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During the second AEMS Summer School’s afternoon session on 26 July, Mira Kapfinger and Patrick Scherhaufer talked about organising and building social movements. Particularly exciting were discussions about civil disobedience and country-specific differences in campaigning due to the prevailing political conditions.
Mira Kapfinger is an activist and campaigner for System Change, not Climate Change! On top of that, she is also co-founder and coordinator of the network Stay Grounded, which is a global network based in Vienna, consisting of more than 170 member organisations worldwide. The main aim of Stay Grounded is to work on limiting and decreasing the current level of the aviation sector, which is causing increasing damage to the climate, biodiversity and local residents. Using the example of one of her campaigns under the title #SavePeopleNotPlanes, Mira showed what to watch out for and what organisational subtleties to consider. In addition, she gave some background information and explained interesting concepts such as the pillars of power or the spectrum of allies.
Complementary to Mira’s activist perspective, Patrick Scherhaufer is a researcher focusing on social movements and the use of civil disobedience as a tactic, with Ende Gelände being the main example of the session. Civil disobedience is the act of consciously breaking the law on moral grounds with the intention of leading up to political change.
One point that often came up in the discussion with the students was the different approaches to civil disobedience in different countries. Some students rightfully pointed out that the research presented cannot be fully applied in other countries apart from the Western world. It was insightful that the cohort of participants, coming from many different places and cultural backgrounds, were able to share their own experiences. This example has shown that diversity and internationality in a discourse enriches the discussion and leads to a more holistic picture.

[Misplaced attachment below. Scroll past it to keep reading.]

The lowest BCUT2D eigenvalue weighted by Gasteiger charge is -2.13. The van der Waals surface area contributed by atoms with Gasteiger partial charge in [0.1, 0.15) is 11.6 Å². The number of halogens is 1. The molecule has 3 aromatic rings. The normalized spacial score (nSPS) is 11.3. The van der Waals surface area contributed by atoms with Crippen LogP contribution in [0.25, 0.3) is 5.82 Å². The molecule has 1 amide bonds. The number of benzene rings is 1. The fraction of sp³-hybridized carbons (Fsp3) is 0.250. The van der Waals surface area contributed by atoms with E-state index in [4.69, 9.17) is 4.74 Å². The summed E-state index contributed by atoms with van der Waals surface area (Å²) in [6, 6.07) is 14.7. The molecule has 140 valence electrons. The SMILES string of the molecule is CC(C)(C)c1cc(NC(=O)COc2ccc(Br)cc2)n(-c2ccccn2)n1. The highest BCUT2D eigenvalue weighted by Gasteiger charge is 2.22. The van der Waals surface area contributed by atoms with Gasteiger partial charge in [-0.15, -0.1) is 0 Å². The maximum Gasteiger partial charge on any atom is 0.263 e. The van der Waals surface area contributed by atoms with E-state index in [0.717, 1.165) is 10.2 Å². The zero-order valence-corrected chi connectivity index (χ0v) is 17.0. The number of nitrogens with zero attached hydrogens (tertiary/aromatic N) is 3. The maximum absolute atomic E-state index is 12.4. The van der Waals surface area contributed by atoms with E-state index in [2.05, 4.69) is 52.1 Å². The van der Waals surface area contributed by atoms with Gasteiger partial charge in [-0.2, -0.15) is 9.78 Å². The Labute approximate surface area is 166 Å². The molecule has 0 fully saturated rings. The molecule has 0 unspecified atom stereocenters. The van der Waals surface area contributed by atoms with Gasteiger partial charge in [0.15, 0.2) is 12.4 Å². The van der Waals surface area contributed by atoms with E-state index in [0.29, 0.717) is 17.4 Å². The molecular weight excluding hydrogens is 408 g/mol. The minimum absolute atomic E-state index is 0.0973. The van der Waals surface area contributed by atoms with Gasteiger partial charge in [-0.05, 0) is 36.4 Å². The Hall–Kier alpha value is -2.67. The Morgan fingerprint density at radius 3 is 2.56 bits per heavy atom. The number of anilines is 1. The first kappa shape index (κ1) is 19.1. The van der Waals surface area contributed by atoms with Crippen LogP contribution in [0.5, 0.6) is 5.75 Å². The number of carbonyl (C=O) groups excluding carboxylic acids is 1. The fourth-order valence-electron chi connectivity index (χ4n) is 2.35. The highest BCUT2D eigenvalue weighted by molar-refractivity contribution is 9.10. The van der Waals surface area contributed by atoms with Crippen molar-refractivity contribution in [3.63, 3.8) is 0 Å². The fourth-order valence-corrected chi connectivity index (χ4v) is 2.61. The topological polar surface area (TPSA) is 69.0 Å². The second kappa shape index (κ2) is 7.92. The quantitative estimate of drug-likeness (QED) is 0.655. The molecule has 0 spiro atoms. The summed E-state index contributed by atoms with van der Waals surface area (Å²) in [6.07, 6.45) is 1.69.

During discussions in the session, it became apparent that civil disobedience is just one of many different tactics discussed by the two lecturers. Civil disobedience mostly aims at shaping public discourse in a field while introducing new narratives on specific issues. However, the utilisation of civil disobedience can also be seen critically, as some members of the discussion expressed fears of dividing societies with a tactic this ‘radical’. Another point of contention was the possibility of using violence. When engaging in civil disobedience, breaking the law often means acting violently against property which many participants rejected outright. Even the use of civil disobedience was implicitly questioned in conversations regarding possible effects and outcomes. But overall, most attendants of the discussion agreed that civil disobedience is an important tool of social movements. Thus, it is an efficient and effective way to facilitate large-scale political change, with the Salt-Satyagraha of Mahatma Gandhi in 1930 being one of the most significant examples, breaking a british salt monopoly through civil disobedience.
Overall, social movements have a plurality of tools at their disposal, with an especially interesting but not uncontroversial one being civil disobedience. Its particular effects are criticised, seen as negative or even thrown into question entirely. Fundamentally, no matter if social movements use polarising or controversial tactics like civil disobedience or simply work with other tools such as preparing statements signed by experts, they are often the most effective and efficient means to facilitate societal change.
Written by: Marc-Alexander Munshi and Felix Bruch
Based on the lecture "Realizing change and building movements" by Mira Kapfinger and Patrick Scherhaufer during the AEMS Summer School 2021